What the F**k Happens Now?

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Disclaimer: The views expressed within this article are entirely the author’s own and are not attributable to Wessex Scene as a whole.

Brexit. Brexit. Brexit. It’s been Groundhog Day for the last two years, only more hopeless. Most people reading this are sick to death of the whole thing, and yet it goes on. And on. And on. May’s deal suffered the worst defeat in history, Corbyn’s no confidence vote has failed, and the only political voice anyone can agree on is Danny Dyer’s. The sad news is if you thought things were unclear before, it’s just got a whole lot worse. We’re in completely uncharted territory, and it’s safe to say anything can happen. With that in mind, a filter coffee and my head in my hands, I’m going to look at what could happen next…

No Deal Brexit

Firstly, I do want to make one thing clear amongst all the doom and gloom. Wishing everyone would just ‘get on with it’ is a very reasonable thing to think. It’s been going on forever, and it’s driving us crazy. But don’t let this thinking lead you into passively accepting no deal. This mess is awful, but no deal would definitely be worse. No deal Brexit means that after March 29th, we cut off all ties with the EU just like that. We would lose all our trade benefits, (nearly half of all our trade is with the EU), freedom of movement, and we’ll have to negotiate all that with the EU and whoever else is going to boost our economy the way the EU used to.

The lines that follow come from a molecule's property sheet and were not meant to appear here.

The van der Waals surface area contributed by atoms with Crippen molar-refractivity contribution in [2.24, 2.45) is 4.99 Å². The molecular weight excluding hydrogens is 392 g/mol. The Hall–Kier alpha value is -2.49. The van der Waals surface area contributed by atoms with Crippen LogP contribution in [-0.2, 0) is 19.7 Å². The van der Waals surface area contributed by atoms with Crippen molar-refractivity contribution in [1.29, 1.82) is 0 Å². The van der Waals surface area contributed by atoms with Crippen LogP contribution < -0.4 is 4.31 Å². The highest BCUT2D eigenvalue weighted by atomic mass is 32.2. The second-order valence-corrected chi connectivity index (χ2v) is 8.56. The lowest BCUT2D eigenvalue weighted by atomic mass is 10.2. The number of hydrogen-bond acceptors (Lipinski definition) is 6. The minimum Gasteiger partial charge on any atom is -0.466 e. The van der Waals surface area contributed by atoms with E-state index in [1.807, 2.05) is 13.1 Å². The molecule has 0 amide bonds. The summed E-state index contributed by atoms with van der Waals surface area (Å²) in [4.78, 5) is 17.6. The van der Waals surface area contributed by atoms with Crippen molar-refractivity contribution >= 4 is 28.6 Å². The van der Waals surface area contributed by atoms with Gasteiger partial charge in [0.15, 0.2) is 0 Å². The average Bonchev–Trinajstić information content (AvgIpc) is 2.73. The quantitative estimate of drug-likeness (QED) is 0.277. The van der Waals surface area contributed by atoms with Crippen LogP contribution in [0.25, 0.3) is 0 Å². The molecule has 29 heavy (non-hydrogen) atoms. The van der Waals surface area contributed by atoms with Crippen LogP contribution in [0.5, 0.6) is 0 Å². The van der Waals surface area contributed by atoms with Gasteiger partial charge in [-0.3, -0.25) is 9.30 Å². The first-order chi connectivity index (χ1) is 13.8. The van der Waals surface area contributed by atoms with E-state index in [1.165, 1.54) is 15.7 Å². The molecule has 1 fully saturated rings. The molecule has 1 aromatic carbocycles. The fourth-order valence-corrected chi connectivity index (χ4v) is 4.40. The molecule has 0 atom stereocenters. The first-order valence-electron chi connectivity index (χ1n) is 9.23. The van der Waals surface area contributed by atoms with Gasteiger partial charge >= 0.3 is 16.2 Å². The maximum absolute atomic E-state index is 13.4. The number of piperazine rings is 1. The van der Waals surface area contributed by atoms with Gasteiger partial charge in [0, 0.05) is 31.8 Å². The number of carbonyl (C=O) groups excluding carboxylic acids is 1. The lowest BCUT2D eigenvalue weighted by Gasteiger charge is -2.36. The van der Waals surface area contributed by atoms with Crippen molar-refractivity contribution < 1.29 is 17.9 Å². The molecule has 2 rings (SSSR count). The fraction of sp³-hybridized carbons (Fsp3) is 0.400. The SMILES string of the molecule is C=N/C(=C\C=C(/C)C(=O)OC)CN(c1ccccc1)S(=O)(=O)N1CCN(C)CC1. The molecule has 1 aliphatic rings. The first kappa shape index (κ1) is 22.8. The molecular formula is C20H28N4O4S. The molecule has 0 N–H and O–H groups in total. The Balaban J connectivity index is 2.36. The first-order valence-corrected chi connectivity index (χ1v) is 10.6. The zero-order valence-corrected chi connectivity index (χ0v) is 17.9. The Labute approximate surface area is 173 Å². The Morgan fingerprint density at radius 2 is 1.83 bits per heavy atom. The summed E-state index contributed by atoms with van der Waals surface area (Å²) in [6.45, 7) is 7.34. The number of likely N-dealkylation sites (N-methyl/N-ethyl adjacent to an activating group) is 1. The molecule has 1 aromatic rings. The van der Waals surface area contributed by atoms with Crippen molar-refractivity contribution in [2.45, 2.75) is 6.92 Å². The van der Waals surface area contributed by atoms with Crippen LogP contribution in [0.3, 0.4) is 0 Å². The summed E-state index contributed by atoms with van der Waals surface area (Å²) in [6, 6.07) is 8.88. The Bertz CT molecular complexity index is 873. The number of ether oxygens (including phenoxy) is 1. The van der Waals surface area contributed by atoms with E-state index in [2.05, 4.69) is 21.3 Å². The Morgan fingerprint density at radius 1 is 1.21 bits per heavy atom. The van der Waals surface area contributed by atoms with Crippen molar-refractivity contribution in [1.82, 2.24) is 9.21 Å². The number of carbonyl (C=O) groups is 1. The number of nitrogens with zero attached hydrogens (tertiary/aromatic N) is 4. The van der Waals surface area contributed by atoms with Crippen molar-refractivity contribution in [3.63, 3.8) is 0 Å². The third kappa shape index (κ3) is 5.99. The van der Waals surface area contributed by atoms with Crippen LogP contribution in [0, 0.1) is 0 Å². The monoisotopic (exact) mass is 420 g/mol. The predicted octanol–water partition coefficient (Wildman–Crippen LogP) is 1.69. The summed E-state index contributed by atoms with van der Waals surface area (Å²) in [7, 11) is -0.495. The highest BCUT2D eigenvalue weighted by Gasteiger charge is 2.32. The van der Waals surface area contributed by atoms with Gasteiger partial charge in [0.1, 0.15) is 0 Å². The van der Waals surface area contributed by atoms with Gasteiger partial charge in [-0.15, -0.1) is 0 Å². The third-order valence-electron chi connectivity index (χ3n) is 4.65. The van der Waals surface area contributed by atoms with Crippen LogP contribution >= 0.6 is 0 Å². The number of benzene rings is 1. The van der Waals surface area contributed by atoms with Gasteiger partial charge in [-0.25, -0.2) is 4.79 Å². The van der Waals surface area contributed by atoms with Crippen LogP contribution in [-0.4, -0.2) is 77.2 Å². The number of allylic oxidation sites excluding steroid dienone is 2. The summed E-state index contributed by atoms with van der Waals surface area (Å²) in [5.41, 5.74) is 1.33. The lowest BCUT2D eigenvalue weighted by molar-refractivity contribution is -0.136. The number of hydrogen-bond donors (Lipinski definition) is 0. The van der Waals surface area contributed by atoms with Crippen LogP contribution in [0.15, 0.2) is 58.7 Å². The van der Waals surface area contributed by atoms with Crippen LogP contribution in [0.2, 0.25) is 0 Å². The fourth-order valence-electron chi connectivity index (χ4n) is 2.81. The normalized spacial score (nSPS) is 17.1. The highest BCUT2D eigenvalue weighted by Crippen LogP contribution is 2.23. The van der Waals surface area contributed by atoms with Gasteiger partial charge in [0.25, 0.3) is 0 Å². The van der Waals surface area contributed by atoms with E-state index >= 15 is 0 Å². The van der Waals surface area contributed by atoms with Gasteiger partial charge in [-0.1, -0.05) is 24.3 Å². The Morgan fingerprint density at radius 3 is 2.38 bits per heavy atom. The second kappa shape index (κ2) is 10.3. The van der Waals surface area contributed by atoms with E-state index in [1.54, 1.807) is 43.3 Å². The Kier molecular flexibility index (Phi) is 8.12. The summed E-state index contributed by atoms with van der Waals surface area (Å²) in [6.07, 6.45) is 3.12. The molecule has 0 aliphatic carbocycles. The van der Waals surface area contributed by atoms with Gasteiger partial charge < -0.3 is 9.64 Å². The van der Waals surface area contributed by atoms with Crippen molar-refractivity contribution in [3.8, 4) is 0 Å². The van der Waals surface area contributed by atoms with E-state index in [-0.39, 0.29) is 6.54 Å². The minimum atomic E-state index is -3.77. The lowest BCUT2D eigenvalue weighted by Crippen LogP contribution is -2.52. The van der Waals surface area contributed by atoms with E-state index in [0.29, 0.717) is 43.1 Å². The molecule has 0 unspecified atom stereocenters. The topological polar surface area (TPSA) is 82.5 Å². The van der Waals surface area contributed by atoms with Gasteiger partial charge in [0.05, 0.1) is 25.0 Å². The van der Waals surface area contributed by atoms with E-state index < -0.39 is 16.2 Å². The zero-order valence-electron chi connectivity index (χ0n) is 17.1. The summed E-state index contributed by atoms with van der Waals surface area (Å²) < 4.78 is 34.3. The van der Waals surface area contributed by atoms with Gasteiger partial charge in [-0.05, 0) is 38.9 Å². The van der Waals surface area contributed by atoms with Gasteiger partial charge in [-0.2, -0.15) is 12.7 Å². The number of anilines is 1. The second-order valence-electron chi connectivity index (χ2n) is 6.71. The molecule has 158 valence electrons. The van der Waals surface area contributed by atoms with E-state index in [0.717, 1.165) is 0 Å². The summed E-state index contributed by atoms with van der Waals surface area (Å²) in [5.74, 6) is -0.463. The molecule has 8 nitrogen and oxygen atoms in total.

This isn’t project fear, and armageddon predictions. Put simply, none of the arguments for no deal are based in fact, simply because most of them can’t be. It’s unprecedented. Nobody knows how we’d try and become a world power in a globalised age outside of the EU because it’s never happened before. Far from speeding up this process, no deal would propel us into years of uncertainty, desperately trying to negotiate trade deals, political agreements, transnational environmental policies and the list goes on and on.

We must leave the EU with some kind of deal that doesn’t plunge us into uncertainty. This isn’t even taking into account the issue of a hard border with Northern Ireland, something which could feasibly happen with No Deal, which would be catastrophic.

Is it likely?

I don’t think this is very likely. There isn’t a majority in Parliament for it, or indeed the country. Some Leave voters wanted no deal, but many also wanted a deal. Most MPs recognise that it is an extreme measure of leaving the EU, and there is cross-party support in blocking this.

People’s Vote

This could be another way of breaking the deadlock. Sending the issue back to the people could fix this situation. It also may not. A second referendum is the last thing many people want right now, but we must recognise the failures of the first. The classic arguments against this have no substance: “We voted to leave, so get on with it!”, “We’ve already had a referendum, just accept the result and stop moaning!” Many people who voted leave wanted no deal, but many also wanted a deal. 2% of the electorate swung the referendum, and there was no consensus over how to leave the EU. There is also the argument that far from being ‘treacherous’, further democracy cannot be anti-democratic.